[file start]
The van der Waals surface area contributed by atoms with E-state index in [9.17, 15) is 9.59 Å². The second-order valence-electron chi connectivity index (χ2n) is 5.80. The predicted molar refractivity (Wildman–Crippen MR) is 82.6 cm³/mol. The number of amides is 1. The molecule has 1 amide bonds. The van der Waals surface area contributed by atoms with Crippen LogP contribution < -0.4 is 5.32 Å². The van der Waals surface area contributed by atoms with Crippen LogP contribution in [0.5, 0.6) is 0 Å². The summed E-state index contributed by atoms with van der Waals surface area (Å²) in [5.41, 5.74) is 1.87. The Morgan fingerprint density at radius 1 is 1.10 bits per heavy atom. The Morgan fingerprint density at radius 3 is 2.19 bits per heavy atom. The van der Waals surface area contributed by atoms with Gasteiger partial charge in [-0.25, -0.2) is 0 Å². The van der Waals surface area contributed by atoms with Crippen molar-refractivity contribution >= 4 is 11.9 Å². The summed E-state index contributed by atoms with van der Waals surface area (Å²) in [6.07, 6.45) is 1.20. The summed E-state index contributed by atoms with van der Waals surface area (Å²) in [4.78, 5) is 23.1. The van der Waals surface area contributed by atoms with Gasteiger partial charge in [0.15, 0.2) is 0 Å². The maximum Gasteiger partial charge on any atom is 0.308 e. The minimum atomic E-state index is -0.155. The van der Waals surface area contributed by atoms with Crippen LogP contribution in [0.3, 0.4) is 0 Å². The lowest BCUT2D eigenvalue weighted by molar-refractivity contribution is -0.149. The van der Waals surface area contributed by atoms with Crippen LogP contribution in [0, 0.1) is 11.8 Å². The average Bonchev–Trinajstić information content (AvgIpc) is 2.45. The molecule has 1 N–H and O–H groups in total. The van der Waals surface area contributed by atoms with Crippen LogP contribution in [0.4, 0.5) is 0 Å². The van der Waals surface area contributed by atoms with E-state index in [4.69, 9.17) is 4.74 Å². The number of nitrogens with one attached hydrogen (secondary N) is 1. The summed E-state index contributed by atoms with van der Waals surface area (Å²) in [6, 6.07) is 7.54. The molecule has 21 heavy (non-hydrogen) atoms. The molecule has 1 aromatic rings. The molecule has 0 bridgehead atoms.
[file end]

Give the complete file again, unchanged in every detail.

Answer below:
The van der Waals surface area contributed by atoms with E-state index in [9.17, 15) is 9.59 Å². The second-order valence-electron chi connectivity index (χ2n) is 5.80. The predicted molar refractivity (Wildman–Crippen MR) is 82.6 cm³/mol. The number of amides is 1. The molecule has 1 amide bonds. The van der Waals surface area contributed by atoms with Crippen LogP contribution < -0.4 is 5.32 Å². The van der Waals surface area contributed by atoms with Crippen LogP contribution in [0.5, 0.6) is 0 Å². The summed E-state index contributed by atoms with van der Waals surface area (Å²) in [5.41, 5.74) is 1.87. The Morgan fingerprint density at radius 1 is 1.10 bits per heavy atom. The Morgan fingerprint density at radius 3 is 2.19 bits per heavy atom. The van der Waals surface area contributed by atoms with Gasteiger partial charge in [-0.25, -0.2) is 0 Å². The van der Waals surface area contributed by atoms with Crippen molar-refractivity contribution >= 4 is 11.9 Å². The summed E-state index contributed by atoms with van der Waals surface area (Å²) in [6.07, 6.45) is 1.20. The summed E-state index contributed by atoms with van der Waals surface area (Å²) in [4.78, 5) is 23.1. The van der Waals surface area contributed by atoms with Gasteiger partial charge in [0.15, 0.2) is 0 Å². The maximum Gasteiger partial charge on any atom is 0.308 e. The minimum atomic E-state index is -0.155. The van der Waals surface area contributed by atoms with Crippen LogP contribution in [0.3, 0.4) is 0 Å². The lowest BCUT2D eigenvalue weighted by molar-refractivity contribution is -0.149. The van der Waals surface area contributed by atoms with Crippen LogP contribution in [0, 0.1) is 11.8 Å². The average Bonchev–Trinajstić information content (AvgIpc) is 2.45. The molecule has 1 N–H and O–H groups in total. The van der Waals surface area contributed by atoms with Crippen LogP contribution in [0.4, 0.5) is 0 Å². The van der Waals surface area contributed by atoms with E-state index in [4.69, 9.17) is 4.74 Å². The number of nitrogens with one attached hydrogen (secondary N) is 1. The summed E-state index contributed by atoms with van der Waals surface area (Å²) in [6, 6.07) is 7.54. The molecule has 21 heavy (non-hydrogen) atoms. The molecule has 1 aromatic rings. The molecule has 0 bridgehead atoms.